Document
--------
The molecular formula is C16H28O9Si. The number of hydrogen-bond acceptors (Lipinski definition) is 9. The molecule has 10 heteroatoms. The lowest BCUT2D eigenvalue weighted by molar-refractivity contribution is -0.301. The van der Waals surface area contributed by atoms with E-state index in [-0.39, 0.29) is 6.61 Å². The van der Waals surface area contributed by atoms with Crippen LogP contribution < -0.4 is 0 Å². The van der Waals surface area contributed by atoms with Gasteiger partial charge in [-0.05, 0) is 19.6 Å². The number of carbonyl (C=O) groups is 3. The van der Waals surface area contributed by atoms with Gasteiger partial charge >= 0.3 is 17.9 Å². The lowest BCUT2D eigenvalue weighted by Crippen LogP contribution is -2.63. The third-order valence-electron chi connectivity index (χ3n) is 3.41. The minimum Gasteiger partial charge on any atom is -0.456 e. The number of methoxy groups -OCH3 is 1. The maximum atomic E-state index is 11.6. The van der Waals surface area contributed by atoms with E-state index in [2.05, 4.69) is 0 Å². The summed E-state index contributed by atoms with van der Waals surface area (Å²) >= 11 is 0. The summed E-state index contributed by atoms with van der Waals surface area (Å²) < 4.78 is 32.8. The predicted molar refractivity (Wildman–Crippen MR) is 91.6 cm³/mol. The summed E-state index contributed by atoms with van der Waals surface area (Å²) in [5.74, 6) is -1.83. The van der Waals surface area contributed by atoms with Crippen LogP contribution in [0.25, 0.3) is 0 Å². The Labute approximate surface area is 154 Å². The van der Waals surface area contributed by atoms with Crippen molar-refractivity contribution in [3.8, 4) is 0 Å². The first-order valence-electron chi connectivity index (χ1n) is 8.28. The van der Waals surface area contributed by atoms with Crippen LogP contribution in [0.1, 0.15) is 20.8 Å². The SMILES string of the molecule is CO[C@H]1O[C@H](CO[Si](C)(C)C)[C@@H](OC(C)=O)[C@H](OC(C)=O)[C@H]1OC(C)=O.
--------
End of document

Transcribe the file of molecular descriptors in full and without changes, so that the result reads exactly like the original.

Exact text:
The molecular formula is C16H28O9Si. The number of hydrogen-bond acceptors (Lipinski definition) is 9. The molecule has 10 heteroatoms. The lowest BCUT2D eigenvalue weighted by molar-refractivity contribution is -0.301. The van der Waals surface area contributed by atoms with E-state index in [-0.39, 0.29) is 6.61 Å². The van der Waals surface area contributed by atoms with Crippen LogP contribution < -0.4 is 0 Å². The van der Waals surface area contributed by atoms with Gasteiger partial charge in [-0.05, 0) is 19.6 Å². The number of carbonyl (C=O) groups is 3. The van der Waals surface area contributed by atoms with Gasteiger partial charge >= 0.3 is 17.9 Å². The lowest BCUT2D eigenvalue weighted by Crippen LogP contribution is -2.63. The third-order valence-electron chi connectivity index (χ3n) is 3.41. The minimum Gasteiger partial charge on any atom is -0.456 e. The number of methoxy groups -OCH3 is 1. The maximum atomic E-state index is 11.6. The van der Waals surface area contributed by atoms with E-state index in [2.05, 4.69) is 0 Å². The summed E-state index contributed by atoms with van der Waals surface area (Å²) >= 11 is 0. The summed E-state index contributed by atoms with van der Waals surface area (Å²) < 4.78 is 32.8. The predicted molar refractivity (Wildman–Crippen MR) is 91.6 cm³/mol. The summed E-state index contributed by atoms with van der Waals surface area (Å²) in [5.74, 6) is -1.83. The van der Waals surface area contributed by atoms with Crippen LogP contribution in [0.25, 0.3) is 0 Å². The Labute approximate surface area is 154 Å². The van der Waals surface area contributed by atoms with Crippen molar-refractivity contribution in [3.8, 4) is 0 Å². The first-order valence-electron chi connectivity index (χ1n) is 8.28. The van der Waals surface area contributed by atoms with Crippen LogP contribution in [0.1, 0.15) is 20.8 Å². The SMILES string of the molecule is CO[C@H]1O[C@H](CO[Si](C)(C)C)[C@@H](OC(C)=O)[C@H](OC(C)=O)[C@H]1OC(C)=O.